Who’s Top Dog?

Taking the leap…

The Bondurant’s have entered into a new phase of life. Puppy ownership.

This is not our forte. We like animals, currently a cat, but a brand new puppy is an entirely different beast. Here’s a short list of puppy items we’ve learned in just a few weeks:

  • Puppies need taken out to the bathroom in the middle of the night so they can poop.
  • Puppies really like to eat their own poop.
  • Since puppies like to eat their own poop, they need watched 24/7.
  • Pineapple is known to keep puppies from eating their poop.
  • Puppies need a small kennel, just big enough to sit, lay and turn around in, because they don’t like to sit in their own poop.
  • Puppies (and dogs in general) can’t handle a switch in food type without a short adjustment period because it screws up their poop.

As you can see, there’s a lot of poop happening with puppies. Honestly there is way more pee, but that’s another list.

Dominance: More important than poop?

Art of Raising a Puppy book cover on AndyBondurant.comAfter our first couple of days of Charlie Louise ownership, Kia recognized our need for help. So she searched Amazon and found the book The Art of Raising a Puppy by the Monks of Skete. I won’t go into details, but it is a book written by literal monks who raise German Shepherds as a part of their service to God. These guys live and breathe dogs.

More important than poop, this book is teaching us about dogs and dominance.

By nature, dogs are pack animals, and one of the pack always rises up to be leader – the alpha. We’ve begun to experience this within our family. It’s vital a dog learn to be the lowest dog on the totem pole. He needs to know he is the least important dog in the family.

If this doesn’t happen, the dog can become aggressive and violent toward those it considers lesser dogs (children, adults, outsiders, etc). There are specific exercises you can do with a dog to train a dog it’s place, and should be done by everyone in the family.

So Charlie is learning to be the lowest dog in our pack. She tries to exert herself, especially when riled up and playing, and we realize if this small thing is not dealt with now, it will become a huge problem in the future.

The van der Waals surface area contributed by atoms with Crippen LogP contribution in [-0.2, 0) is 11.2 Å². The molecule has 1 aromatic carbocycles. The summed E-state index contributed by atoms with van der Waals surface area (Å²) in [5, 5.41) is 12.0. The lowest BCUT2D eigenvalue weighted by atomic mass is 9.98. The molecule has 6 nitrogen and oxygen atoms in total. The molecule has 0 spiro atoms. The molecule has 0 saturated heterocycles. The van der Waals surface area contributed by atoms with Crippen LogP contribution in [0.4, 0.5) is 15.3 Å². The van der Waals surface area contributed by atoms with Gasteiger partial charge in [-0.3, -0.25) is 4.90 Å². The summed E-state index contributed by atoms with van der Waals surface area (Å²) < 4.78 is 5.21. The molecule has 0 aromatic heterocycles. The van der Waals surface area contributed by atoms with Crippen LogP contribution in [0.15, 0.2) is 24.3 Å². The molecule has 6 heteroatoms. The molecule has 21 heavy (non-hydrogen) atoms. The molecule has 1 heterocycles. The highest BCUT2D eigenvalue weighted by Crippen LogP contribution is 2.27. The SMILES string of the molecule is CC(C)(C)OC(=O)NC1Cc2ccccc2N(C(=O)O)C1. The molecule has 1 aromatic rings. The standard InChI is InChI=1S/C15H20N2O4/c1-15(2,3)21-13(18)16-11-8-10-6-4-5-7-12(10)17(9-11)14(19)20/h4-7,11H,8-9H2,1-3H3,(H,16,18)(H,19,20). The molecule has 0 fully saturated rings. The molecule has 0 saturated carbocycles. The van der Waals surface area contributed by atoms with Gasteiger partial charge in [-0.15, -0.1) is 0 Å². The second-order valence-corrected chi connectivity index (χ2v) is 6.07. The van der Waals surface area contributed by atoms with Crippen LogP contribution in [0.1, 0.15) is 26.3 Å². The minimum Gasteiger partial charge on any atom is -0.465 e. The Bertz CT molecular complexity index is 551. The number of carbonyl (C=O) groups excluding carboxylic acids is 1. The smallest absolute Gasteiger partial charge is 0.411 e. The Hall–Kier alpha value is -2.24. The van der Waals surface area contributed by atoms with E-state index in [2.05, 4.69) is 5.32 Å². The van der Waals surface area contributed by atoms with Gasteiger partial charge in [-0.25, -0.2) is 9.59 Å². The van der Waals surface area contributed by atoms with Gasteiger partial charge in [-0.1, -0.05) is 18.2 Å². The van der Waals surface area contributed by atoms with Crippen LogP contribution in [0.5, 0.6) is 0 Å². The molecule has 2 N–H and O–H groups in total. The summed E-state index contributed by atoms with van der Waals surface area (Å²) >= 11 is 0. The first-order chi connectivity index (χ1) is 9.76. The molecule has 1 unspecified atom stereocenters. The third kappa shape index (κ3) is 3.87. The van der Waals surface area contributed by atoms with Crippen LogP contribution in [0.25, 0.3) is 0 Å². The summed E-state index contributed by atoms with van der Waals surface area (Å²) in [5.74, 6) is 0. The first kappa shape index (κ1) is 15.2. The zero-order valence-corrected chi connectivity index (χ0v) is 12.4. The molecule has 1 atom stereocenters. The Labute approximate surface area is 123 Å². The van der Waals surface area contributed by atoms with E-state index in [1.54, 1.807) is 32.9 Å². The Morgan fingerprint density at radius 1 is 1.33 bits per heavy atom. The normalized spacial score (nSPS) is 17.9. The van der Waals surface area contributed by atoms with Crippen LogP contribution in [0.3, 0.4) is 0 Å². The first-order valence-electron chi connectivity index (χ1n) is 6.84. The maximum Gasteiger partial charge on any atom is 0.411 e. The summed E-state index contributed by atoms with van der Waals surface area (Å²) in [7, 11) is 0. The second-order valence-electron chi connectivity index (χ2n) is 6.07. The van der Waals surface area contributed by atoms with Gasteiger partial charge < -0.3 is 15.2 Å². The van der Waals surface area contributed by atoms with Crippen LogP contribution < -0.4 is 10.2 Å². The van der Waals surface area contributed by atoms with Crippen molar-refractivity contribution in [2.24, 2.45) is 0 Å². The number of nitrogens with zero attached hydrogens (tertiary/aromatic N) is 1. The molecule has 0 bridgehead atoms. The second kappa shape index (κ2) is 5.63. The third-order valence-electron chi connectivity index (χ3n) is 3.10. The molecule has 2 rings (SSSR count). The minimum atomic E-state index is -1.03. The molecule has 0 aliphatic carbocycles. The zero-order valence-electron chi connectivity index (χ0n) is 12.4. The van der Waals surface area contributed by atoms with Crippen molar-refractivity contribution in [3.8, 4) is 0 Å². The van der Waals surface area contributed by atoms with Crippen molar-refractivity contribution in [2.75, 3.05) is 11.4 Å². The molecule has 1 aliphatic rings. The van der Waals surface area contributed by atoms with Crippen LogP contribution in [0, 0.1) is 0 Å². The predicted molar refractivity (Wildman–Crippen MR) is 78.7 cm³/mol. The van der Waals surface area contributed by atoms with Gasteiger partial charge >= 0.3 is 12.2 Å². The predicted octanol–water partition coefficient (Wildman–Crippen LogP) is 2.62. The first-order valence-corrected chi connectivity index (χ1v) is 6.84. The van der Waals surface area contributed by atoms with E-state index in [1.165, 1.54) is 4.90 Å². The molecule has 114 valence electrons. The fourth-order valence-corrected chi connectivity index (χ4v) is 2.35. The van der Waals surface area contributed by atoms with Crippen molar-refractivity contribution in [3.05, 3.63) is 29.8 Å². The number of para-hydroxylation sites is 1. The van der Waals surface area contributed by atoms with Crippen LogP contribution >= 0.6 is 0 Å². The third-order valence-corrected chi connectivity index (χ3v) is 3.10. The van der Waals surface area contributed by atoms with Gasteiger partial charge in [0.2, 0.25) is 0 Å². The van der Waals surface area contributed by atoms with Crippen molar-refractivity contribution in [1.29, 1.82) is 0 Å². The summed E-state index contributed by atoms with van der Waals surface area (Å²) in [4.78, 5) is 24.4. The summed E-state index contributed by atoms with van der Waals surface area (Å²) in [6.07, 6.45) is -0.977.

Who’s top dog?

This experience with Charlie lead to to wonder about this concept in our own lives. I’m a firm believer in an unseen adversary. Call it what you want – Satan, the devil, demons or even fear, apathy, doubt, etc. I believe this adversary begins early in our lives to claim dominance.

Our only hope is relegating this adversary to lowest dog on the totem pole. We do this with Charlie by laying her on her side, holding her down and telling her “no” until she calms down. Eventually she rolls over, exposing her belly as a sign of surrender and weakness.

Charlie Louise Bondurant at 12 weeks old

Wrestling our adversary isn’t much different. We must grab these emotions, feelings and thoughts by the neck, put them on the ground and wrestle them into submission.

“You have no place in my life. You words are not true!”

Just like it sounds, it’s a lot of work.

No easy out.

Charlie is learning, but it’s a slow and arduous process. Each day is a new day with new challenges.

There is no magic potion or silver bullet. The longer our adversary has operated in our lives, the longer it takes to remove him. It’s a constant, day after day process of taking him to the ground, telling him he is a liar and holding him there until he is under submission.

Truth be told, I’m no expert at this. I simply know it’s true, so I keep holding him down. Sometimes I do better than others, but I won’t give up.

You don’t need to give up either. There isn’t an easy out, but there is an out from the destructive feelings, emotions and thoughts you have.

Take them by the neck.

Put them on the ground

Tell them no.

Then repeat.

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